The emergence of full mobile Internet began a period of growth for the global telecom industry, including Ericsson. After the launch of 3G services during 2003, people started to access the Internet using their telephones.
Ericsson was working on ways to improve WCDMA as operators were buying and rolling it out; it was the first generation of 3G access. New advances included IMS (IP Multimedia Subsystem) and the next evolution of WCDMA, called High-Speed Packet Access (HSPA). It was initially deployed in the download version called HSDPA; the technology spread from the first test calls in the US in late 2005 to 59 commercial networks in September 2006. HSPA would provide the world's first mobile broadband.
In July 2016, Hans Vestberg stepped down as Ericsson's CEO after heading the company for six years. Jan Frykhammar, who has been working for the company since 1991 will be stepping in as interim CEO as Ericsson searches for a full-time replacement. On 16 January 2017, following Ericsson's announcement on 26 October 2016, new CEO Börje Ekholm started and interim CEO Jan Frykhammar stepped down the following day.
In June 2018, Ericsson, Inc. and Ericsson AB have agreed to pay $145,893 to settle potential civil liability for an apparent violation of the International Emergency Economic Powers Act (IEEPA) and the Sudanese Sanctions Regulations, 31 C.F.R. part 538 (SSR).1
Around 2000, companies and governments began to push for standards for mobile Internet. In May 2000, the European Commission created the Wireless Strategic Initiative, a consortium of four telecommunications suppliers in Europe – Ericsson, Nokia, Alcatel (France) and Siemens (Germany) – to develop and test new prototypes for advanced wireless communications systems. Later that year, the consortium partners invited other companies to join them in a Wireless World Research Forum in 2001. In December 1999, Microsoft and Ericsson announced a strategic partnership to combine the former's web browser and server software with the latter's mobile-internet technologies. In 2000, the Dot-com bubble burst with marked economic implications for Sweden. Ericsson, the world's largest producer of mobile telecommunications equipment, shed thousands of jobs, as did the country's Internet consulting firms and dot-com start-ups. In the same year, Intel, the world's largest semiconductor chip manufacturer, signed a $1.5 billion deal to supply flash memory to Ericsson over the next three years.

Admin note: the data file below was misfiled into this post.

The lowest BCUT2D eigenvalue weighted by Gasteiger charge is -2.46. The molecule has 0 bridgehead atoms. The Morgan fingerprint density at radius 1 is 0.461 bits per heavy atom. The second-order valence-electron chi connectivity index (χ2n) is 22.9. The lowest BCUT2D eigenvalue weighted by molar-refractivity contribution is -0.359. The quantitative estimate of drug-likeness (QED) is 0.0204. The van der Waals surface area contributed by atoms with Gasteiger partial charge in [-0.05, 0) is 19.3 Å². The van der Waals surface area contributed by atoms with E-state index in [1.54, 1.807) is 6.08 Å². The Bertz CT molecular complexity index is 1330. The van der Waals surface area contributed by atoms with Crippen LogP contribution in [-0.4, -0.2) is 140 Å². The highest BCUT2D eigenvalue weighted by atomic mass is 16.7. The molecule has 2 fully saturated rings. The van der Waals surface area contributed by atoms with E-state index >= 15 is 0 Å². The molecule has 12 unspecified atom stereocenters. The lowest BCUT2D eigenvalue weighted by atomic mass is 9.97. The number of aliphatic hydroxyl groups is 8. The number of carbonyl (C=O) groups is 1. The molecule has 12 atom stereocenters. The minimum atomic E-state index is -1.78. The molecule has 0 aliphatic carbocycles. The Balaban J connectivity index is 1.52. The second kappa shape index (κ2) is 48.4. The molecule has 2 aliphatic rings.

The short-lived joint venture called Ericsson Microsoft Mobile Venture, owned 70/30 percent by Ericsson and Microsoft, respectively, ended in October 2001 when Ericsson announced it would absorb the former joint venture and adopt a licensing agreement with Microsoft instead. The same month, Ericsson announced the launch of Sony Ericsson, a joint venture mobile telephone business, together with Sony. Sony Ericsson remained in operation until February 2012, when Sony bought out Ericsson's share; Ericsson said it wanted to focus on the global wireless market as a whole.